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I was flying through New York's air space one typical busy Friday afternoon. The controller on 124.07 was shotgunning instructions out to a dozen or more airplanes when a flight instructor grabbed the frequency and started requesting multiple practice approaches into Danbury (CT), thoroughly describing each missed approach and the path to the next approach. He had the frequency for about 20 seconds. I guess he figured he'd better get it all in while he could. The controller came back, obviously annoyed. ... NY Approach: "Aircraft calling for practice approaches, call back later." ... Instructor: "How much later?" ... NY Approach: "How about 9:30 tonight?" -- Jerry Plante More

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Several years ago, a large jet flown by a famous British airline was approaching New York for a landing at JFK. They were still at their cruising altitude of FL 350 and had been asking New York Center for a lower altitude continuously for several minutes. New York Center was very busy and obviously had neglected to clear them to a lower altitude because of their high work load, which was not unusual during the afternoon peak arrival times in New York. Finally, NY Center replied to the crew and asked them if they could descend to 10,000 feet within the next 20 miles from their altitude of FL350. The frustrated captain replied in his best and most proper English: "That is affirmative, sir! However we cannot take the aeroplane with us!" -- Cal Tax More

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I was listening to O'Hare ground one claggy fall night, and several arriving flights were being sent to the penalty box due to delays. One arriving flight protested, saying they were promised their gate would be open. ... Ground: "Flight 123, proceed to the box." ... Flight 123: "But we were promised -- !" ... All of a sudden, several mic clicks could be heard, and the sounds of babies crying filled the frequency: "WaWaWaWaWaah." ... Then silence. ... Then Flight 123: "123 is proceeding to the box." ... Multiple mic clicks of approval accompanied the concession. Talk about being taught a lesson by your peers! I cracked up. -- Steve More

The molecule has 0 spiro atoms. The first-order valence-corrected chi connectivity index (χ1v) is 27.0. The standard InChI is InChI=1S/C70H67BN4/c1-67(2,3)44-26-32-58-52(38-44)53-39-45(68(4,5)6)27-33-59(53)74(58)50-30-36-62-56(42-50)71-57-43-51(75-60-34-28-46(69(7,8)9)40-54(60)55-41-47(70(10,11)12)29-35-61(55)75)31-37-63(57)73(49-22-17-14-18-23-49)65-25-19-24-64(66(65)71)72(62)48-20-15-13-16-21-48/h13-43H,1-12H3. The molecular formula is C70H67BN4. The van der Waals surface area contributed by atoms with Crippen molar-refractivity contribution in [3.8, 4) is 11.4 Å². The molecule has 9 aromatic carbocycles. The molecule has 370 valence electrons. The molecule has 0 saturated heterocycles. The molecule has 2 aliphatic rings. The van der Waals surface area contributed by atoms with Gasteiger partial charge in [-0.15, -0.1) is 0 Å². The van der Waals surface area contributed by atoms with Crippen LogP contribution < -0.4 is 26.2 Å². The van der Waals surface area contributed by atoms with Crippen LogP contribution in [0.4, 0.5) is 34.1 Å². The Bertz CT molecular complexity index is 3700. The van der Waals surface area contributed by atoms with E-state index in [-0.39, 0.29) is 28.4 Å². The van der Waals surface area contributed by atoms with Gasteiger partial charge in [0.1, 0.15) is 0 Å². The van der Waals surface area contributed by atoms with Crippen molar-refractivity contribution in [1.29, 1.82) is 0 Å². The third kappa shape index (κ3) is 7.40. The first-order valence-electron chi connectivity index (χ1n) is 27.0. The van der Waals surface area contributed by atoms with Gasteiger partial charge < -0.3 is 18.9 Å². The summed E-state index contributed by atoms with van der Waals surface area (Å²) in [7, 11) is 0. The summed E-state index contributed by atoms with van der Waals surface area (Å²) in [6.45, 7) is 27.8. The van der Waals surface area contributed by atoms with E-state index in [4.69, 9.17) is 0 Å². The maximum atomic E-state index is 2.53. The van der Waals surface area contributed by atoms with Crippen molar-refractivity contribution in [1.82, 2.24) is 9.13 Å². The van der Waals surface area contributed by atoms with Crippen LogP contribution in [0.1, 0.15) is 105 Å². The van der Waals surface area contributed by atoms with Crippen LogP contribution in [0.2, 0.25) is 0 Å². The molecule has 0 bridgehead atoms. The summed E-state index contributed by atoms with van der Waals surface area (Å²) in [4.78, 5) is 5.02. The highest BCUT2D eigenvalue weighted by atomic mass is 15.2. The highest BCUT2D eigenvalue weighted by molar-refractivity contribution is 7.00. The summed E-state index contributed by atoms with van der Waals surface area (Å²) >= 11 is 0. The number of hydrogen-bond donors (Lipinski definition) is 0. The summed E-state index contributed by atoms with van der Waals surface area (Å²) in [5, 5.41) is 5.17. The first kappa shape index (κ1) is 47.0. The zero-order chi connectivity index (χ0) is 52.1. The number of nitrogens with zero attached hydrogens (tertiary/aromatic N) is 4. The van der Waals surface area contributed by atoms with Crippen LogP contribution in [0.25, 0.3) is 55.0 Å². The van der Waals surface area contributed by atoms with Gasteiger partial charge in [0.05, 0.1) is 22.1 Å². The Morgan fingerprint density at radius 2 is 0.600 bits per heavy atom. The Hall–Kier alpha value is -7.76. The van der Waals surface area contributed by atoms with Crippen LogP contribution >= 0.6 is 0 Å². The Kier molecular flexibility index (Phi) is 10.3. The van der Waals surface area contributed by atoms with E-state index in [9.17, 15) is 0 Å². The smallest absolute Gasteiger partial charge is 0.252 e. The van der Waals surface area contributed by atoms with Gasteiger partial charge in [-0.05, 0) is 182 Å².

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I fly from a small air field outside Johannesburg, South Africa. When I had less than ten hours experience, I thought it would be a great idea to fly to one of the larger (controlled) air fields closer to Johannesburg to refuel. ... I requested joining and landing instructions from the tower. Very nervously. Tower requested that I report on final approach next. ... In South Africa, the broadcasting language is English, and I speak an indigenous language, Afrikaans. I wanted the aircraft on the apron to expedite because my approach was slow in the light sport aircraft I was flying. ... My language failed me at that moment, and this is what I said: "Tower, ZU-ABC. The aircraft on the apron is welcome to EXCAVATE." -- Eben van Niekerk More